Impact of Admission Hyperglycemia on Outcome in Patients with Acute Respiratory Failure Due to COPD Exacerbation

Program: Abstracts - Orals, Featured Poster Presentations, and Posters
Session: MON 818-841-Diabetes Pathophysiology & Complications
Basic/Clinical
Monday, June 17, 2013: 1:45 PM-3:45 PM
Expo Halls ABC (Moscone Center)

Poster Board MON-834
Danae Delivanis*1, Pooja Luthra1, N Burki1, Richard L ZuWallack2 and D Datta1
1University of CT Health Center, Farmington, CT, 2St Francis Hospital, Hartford, CT
Background:Elevated blood glucose is a common pathophysiological response to acute illness and has been reported in patients with acute exacerbation of COPD (AECOPD). This hyperglycemia may be caused by underlying diabetes mellitus (DM) or chronic steroid use and by the physiological stress of acute illness. Hyperglycemia is associated with poor outcomes in many acute illnesses including AECOPD but its impact on acute respiratory failure due to AECOPD has not been studied.

Objective: (i) Evaluate the incidence of hyperglycemia (blood glucose>180 mg%) on ICU admission in patients with AECOPD with acute respiratory failure (ii)To determine the effect of admission hyperglycemia on ICU length of stay (ICULOS) and hospital length of stay(HospLOS) and its association with adverse events (sepsis and death) in these patients.

Methods:  Patients admitted to the ICU with AECOPD causing acute respiratory failure were retrospectively studied. Patient demographics, number of patients on chronic steroids and with DM were obtained. Hyperglycemia was defined as admission blood glucose (B.glucose) >180mg%. Patients with B.glucose >180 mg% were labeled as hyperglycemic while those with B.glucose<180 mg% were labeled non-hyperglycemic. Outcomes measured included ICU LOS, HospLOS and occurrence of sepsis and deaths. Univariate analysis was performed to determine the effect of B.glucose > 180mg% on outcomes. Paired t-test was performed to determine the difference in these outcomes between the hyperglycemic and non-hyperglycemic patients. p<0.05 was deemed statistically significant.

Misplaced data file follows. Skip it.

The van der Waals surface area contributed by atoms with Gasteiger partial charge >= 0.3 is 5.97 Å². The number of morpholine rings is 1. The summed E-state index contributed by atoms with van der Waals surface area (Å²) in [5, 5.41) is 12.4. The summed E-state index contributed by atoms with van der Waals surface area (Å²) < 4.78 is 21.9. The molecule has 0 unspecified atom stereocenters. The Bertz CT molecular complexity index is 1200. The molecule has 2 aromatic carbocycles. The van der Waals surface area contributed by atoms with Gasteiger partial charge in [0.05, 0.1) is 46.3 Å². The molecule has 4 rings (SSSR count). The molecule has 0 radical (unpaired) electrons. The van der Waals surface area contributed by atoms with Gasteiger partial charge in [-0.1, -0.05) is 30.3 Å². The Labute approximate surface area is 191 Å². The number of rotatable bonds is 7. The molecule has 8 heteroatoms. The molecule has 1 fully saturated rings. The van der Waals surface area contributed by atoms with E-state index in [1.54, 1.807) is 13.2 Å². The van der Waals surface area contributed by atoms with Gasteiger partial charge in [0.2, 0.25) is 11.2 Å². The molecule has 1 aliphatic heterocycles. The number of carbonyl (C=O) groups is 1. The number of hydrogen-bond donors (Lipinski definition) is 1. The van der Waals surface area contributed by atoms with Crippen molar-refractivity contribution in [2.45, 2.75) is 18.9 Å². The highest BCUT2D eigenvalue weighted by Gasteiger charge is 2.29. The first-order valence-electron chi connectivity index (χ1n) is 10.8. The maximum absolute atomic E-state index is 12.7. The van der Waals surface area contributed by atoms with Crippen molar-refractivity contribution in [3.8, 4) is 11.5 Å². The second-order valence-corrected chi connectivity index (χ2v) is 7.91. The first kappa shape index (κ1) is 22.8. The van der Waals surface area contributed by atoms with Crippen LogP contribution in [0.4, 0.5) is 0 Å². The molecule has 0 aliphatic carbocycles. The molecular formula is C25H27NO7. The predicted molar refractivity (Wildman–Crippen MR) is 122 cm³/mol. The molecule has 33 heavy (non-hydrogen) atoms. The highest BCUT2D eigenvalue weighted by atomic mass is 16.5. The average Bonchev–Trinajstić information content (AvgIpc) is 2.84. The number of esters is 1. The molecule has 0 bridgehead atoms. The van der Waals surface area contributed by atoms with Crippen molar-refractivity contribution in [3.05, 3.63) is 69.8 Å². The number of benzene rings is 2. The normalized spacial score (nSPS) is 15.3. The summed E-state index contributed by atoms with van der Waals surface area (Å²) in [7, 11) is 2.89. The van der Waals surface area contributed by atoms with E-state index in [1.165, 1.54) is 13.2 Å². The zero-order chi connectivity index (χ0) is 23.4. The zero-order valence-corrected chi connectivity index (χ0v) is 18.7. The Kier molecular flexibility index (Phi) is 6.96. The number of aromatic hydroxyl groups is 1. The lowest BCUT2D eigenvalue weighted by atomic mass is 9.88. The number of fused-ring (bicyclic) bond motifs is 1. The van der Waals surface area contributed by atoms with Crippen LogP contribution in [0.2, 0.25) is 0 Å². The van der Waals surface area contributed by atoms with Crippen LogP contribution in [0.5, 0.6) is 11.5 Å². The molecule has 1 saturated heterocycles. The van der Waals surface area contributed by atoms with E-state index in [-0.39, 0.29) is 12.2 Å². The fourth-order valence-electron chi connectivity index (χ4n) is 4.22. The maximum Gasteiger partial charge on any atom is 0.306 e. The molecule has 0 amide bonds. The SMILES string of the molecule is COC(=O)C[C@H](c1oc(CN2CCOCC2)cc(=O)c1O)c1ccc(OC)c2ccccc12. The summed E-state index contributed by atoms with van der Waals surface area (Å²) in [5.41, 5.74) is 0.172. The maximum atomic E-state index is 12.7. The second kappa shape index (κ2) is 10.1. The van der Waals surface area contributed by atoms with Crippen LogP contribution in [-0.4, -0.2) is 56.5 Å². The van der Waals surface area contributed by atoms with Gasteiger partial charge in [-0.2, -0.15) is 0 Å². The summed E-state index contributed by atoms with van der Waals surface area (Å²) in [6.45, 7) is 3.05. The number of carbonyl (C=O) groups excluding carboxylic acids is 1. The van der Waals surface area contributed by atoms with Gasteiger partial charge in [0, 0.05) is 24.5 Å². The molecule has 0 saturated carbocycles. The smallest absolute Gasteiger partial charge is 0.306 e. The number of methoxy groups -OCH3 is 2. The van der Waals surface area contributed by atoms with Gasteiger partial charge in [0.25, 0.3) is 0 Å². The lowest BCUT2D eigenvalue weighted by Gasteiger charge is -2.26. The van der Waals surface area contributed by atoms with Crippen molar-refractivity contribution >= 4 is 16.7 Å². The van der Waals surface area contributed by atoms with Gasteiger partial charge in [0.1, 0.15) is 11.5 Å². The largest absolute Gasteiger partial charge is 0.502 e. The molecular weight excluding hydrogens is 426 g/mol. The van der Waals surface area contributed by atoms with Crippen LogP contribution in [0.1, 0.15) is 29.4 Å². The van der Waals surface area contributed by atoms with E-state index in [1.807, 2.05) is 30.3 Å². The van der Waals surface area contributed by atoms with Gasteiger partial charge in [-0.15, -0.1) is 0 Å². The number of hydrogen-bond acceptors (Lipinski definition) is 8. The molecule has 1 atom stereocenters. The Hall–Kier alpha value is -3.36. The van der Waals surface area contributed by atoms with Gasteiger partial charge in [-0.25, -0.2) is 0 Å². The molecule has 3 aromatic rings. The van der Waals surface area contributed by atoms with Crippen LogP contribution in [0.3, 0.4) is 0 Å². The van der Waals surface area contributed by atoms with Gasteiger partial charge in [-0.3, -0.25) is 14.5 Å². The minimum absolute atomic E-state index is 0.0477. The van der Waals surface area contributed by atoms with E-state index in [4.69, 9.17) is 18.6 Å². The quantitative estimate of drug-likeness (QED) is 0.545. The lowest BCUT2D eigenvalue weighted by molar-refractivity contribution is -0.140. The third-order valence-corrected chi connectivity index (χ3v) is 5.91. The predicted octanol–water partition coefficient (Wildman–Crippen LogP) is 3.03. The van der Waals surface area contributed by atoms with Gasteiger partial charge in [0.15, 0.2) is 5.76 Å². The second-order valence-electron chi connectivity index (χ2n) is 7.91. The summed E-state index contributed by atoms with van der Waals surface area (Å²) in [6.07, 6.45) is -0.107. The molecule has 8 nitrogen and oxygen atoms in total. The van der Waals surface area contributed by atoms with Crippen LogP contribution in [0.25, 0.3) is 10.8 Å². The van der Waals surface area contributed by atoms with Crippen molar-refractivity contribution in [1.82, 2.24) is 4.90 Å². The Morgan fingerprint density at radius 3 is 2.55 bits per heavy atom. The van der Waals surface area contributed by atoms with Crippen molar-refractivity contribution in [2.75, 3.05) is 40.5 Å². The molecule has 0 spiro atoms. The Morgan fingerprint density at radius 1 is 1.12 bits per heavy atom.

Results: Of 75 patients studied, 46% were males; mean age was 72.4±11.2 years. Mean B.glucose was 156±73 mg%. Fifteen patients (20%) had hyperglycemia at admission; of these,13 had DM and 1 was on chronic steroids. Of the 60 patients with B. glucose< 180mg%, 24 had DM and 11 were on chronic steroids. Mean B.glucose was 255 ±118 mg% in hyperglycemic group and 132±27mg% in the non-hyperglycemic group (p=0.0002). ICU LOS in hyperglycemic patients was 5.1± 6 days versus 2.9±2.7days in non-hyperglycemic patients (p = 0.04) which was statistically significant. Hospital LOS was 10.5± 8 days in hyperglycemic patients and 8±5 days in non-hyperglycemic patients (p = 0.15). Sepsis was present in 6 of the hyperglycemic patients and 16 of the non-hyperglycemic patients (p=0.31). 2 deaths occurred in each of the 2 groups respectively (p=0.12).

Conclusions: Hyperglycemia, defined as blood glucose>180 mg %, occurs commonly in acute respiratory failure due to COPD exacerbation and appears to be an indicator of severity of illness and poor outcome. It is associated with increased ICULOS but not with increased HospLOS, increased incidence of sepsis and death. Further studies are needed to confirm these findings and determine if better glycemic control results in shorter ICULOS in these patients.

Nothing to Disclose: DD, PL, NB, RLZ, DD

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